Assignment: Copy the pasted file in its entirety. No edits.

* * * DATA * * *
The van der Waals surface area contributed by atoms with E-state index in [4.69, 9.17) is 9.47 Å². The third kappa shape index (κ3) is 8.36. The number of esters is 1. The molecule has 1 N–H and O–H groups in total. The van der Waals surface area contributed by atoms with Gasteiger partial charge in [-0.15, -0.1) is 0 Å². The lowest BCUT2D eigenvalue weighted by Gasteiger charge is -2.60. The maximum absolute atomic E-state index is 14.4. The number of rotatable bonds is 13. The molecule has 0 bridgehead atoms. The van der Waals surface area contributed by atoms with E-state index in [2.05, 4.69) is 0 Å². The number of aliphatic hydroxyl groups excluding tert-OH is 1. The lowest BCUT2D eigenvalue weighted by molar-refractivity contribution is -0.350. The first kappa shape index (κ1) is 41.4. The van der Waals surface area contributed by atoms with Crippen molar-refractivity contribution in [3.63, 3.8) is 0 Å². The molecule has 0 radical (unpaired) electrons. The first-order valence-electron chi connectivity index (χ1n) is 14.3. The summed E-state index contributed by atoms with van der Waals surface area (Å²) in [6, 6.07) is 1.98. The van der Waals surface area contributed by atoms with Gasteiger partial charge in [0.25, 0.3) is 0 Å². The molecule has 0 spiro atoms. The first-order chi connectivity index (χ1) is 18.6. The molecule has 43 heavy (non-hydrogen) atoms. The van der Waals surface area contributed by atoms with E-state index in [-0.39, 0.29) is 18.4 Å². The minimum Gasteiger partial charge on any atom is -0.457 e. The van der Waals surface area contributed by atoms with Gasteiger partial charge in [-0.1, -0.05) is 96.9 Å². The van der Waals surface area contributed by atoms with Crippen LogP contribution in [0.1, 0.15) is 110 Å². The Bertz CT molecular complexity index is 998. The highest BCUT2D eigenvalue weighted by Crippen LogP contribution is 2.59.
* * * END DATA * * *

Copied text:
The van der Waals surface area contributed by atoms with E-state index in [4.69, 9.17) is 9.47 Å². The third kappa shape index (κ3) is 8.36. The number of esters is 1. The molecule has 1 N–H and O–H groups in total. The van der Waals surface area contributed by atoms with Gasteiger partial charge in [-0.15, -0.1) is 0 Å². The lowest BCUT2D eigenvalue weighted by Gasteiger charge is -2.60. The maximum absolute atomic E-state index is 14.4. The number of rotatable bonds is 13. The molecule has 0 bridgehead atoms. The van der Waals surface area contributed by atoms with E-state index in [2.05, 4.69) is 0 Å². The number of aliphatic hydroxyl groups excluding tert-OH is 1. The lowest BCUT2D eigenvalue weighted by molar-refractivity contribution is -0.350. The first kappa shape index (κ1) is 41.4. The van der Waals surface area contributed by atoms with Crippen molar-refractivity contribution in [3.63, 3.8) is 0 Å². The molecule has 0 radical (unpaired) electrons. The first-order valence-electron chi connectivity index (χ1n) is 14.3. The summed E-state index contributed by atoms with van der Waals surface area (Å²) in [6, 6.07) is 1.98. The van der Waals surface area contributed by atoms with Gasteiger partial charge in [0.25, 0.3) is 0 Å². The molecule has 0 spiro atoms. The first-order chi connectivity index (χ1) is 18.6. The molecule has 43 heavy (non-hydrogen) atoms. The van der Waals surface area contributed by atoms with E-state index in [-0.39, 0.29) is 18.4 Å². The minimum Gasteiger partial charge on any atom is -0.457 e. The van der Waals surface area contributed by atoms with Gasteiger partial charge in [-0.1, -0.05) is 96.9 Å². The van der Waals surface area contributed by atoms with Crippen LogP contribution in [0.1, 0.15) is 110 Å². The Bertz CT molecular complexity index is 998. The highest BCUT2D eigenvalue weighted by Crippen LogP contribution is 2.59.